Helping beekeepers help the bees

Hobby: An association in the county will offer a short course for beginners in the spring.

February 12, 2004|By Sandy Alexander | Sandy Alexander,SUN STAFF

In hundreds of hives across the region, honeybees are clustering in big groups to keep warm. But the beekeepers came out into the cold Tuesday night to gather at the Howard County Fairgrounds and discuss the myriad details of their hobby.

"There are no set rules," in beekeeping, said Allan Hayes, president of the Howard County Beekeepers Association. But, he said, people love to get together and share their experiences and opinions, including how much sugar to give the insects in the spring and the best type of box in which to keep them.

The beekeepers association has proven to be a vital resource for local families who enjoy the pastime, and the group has seen its membership boom in the past year. A short beekeeping course in March attracted 30 new individuals and families to the hobby - including some from Baltimore City and Baltimore and Montgomery counties. Previously, the club had 15 to 20 members.

The club will offer another short course for beginners in the spring, with an introduction from 7 p.m. to 9:30 p.m. Feb. 25. Four classes will follow in March, with a field day in April.

"We have a very dynamic and very enthusiastic group right now and were trying to continue that," said Hayes, who lives in Mount Airy and started keeping bees in 1971. Bees pollinate flowers, more than 100 types of crops and other plants. But two types of mites started plaguing honeybees in the 1980s, wiping out millions of the insects, according to Penn State University's cooperative extension department. From 1990 to 2002, one-quarter of managed honeybee colonies died, and many areas have no wild honeybee colonies left.

As a result, beekeepers have become an important resource for ecology and agriculture.

The American Beekeeping Federation estimates that there are 100,000 beekeeping operations of all sizes in the country. About 10,000 are believed to be sideline beekeepers who get a fair amount of income from bees, and 2,500 are full-time, commercial operations.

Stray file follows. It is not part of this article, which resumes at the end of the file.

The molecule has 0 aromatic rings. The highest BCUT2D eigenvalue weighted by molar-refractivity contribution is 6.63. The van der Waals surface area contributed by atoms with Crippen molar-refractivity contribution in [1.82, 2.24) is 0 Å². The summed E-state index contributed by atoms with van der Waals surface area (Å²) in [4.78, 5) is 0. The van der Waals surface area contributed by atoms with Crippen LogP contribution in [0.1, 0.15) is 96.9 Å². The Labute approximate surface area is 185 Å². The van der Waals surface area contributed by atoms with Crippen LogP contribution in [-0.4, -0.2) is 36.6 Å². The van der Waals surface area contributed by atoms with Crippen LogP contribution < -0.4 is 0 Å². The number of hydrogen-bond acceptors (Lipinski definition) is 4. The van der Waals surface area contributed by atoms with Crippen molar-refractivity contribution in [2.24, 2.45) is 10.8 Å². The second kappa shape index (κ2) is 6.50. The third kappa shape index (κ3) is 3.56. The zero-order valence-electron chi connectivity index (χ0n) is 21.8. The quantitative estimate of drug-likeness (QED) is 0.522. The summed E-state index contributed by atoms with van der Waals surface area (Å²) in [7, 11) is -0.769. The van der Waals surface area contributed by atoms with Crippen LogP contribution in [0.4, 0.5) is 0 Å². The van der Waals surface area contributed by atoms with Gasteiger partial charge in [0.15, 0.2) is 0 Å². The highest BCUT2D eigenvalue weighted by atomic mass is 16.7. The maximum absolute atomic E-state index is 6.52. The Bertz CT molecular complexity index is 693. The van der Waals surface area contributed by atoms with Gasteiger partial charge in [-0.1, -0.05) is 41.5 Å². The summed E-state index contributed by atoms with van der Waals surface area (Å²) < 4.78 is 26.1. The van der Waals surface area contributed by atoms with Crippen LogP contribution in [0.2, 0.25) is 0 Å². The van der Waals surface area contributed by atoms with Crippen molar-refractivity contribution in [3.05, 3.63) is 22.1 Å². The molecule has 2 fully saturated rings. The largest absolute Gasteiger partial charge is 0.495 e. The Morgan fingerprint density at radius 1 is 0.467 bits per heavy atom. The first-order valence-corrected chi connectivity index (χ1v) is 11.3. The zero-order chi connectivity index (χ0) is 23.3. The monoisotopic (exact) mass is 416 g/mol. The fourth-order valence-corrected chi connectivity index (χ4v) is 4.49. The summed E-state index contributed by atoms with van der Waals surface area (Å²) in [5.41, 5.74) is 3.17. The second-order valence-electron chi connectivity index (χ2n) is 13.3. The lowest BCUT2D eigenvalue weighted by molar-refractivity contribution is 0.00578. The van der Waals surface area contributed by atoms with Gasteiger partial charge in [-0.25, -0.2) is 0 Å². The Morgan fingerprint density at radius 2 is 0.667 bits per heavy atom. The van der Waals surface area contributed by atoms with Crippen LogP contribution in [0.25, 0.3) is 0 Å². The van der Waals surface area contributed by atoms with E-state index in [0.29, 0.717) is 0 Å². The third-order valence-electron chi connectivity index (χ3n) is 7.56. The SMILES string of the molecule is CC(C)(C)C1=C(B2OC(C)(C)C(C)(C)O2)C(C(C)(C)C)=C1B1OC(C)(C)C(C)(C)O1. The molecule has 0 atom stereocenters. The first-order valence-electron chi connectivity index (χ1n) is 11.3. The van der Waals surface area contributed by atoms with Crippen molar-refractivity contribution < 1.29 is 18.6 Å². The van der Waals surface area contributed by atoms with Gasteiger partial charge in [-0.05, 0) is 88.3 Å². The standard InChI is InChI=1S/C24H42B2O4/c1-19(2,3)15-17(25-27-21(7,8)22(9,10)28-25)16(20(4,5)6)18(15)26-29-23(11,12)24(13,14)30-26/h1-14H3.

The hobby beekeepers "particularly in urban and suburban areas, fill in a lot of gaps," said Troy Fore, executive director of the federation.

Jennifer Mazur of Ellicott City heard about a need for honeybees in classes to become a Howard County master gardener.

She said she realized "I hadn't seen any honeybees in my yard. ... It's that underdog thing. I wanted to help."

Mazur and her husband, Joe, bought several groups of bees and set up three hives in their yard, providing the insects with closely aligned slats on which to build honeycombs in rectangular boxes. They monitor the bees and provide sugar water when they need it.

"It's very interesting," Joe said. "Bees have the whole complex society."

In addition to her hives, Jennifer tends hives at Mount Pleasant Farm in Woodstock with another club member. Mount Pleasant, an area for natural preservation and ecology education, is the headquarters of the Howard County Conservancy.

The level of interest in beekeeping nationally is up, although over time it "waxes and wanes," Fore said.

Locally, beekeeping clubs have proven to be a good resource for people who want to get started.

"It's not been difficult, but it's been challenging" to start keeping bees, said Lawrence Welle, an accountant from Catonsville. "There are 10 different answers to one question."

He started keeping two hives last year after the short course and found the Howard club to be more convenient than one that meets in Baltimore County. "I would not miss a meeting," Welle said. "The people here and the camaraderie are a lot of fun."

Fore said he advises new beekeepers to work with a friend or join a club, especially for the practical advice.

"You can read it in the books, and it's not the same as doing it," Fore said. With variations in geography and climate, "it's always better to have somebody who can take general knowledge and apply it to local conditions."

The Howard County course will get people started with information about bee biology, equipment, colony management, pollination and dealing with mites.

Club members meet monthly. This year, the club held a honey-gathering demonstration and a field trip to the Bee Research Laboratory at the Beltsville Agricultural Research Center. Some members worked with school groups during farm heritage days at Mount Pleasant, and others talked about bees with visitors to the county fair in August.

"We do whatever we can to educate the public," Hayes said. "We try to talk about the importance of bees and pollination and stuff, how social insects live and act, and that they're not something to be afraid of."

The beekeeping short course will be held at the Howard County Fairgrounds Dining Hall in West Friendship. The cost is $30 a family for text and instructional materials, and $10 for club membership. Information and registration: Allan Hayes, 410-489-2835, or send e-mail to thehayes house4@aol.com.

Baltimore Sun Articles
|
|
|
Please note the green-lined linked article text has been applied commercially without any involvement from our newsroom editors, reporters or any other editorial staff.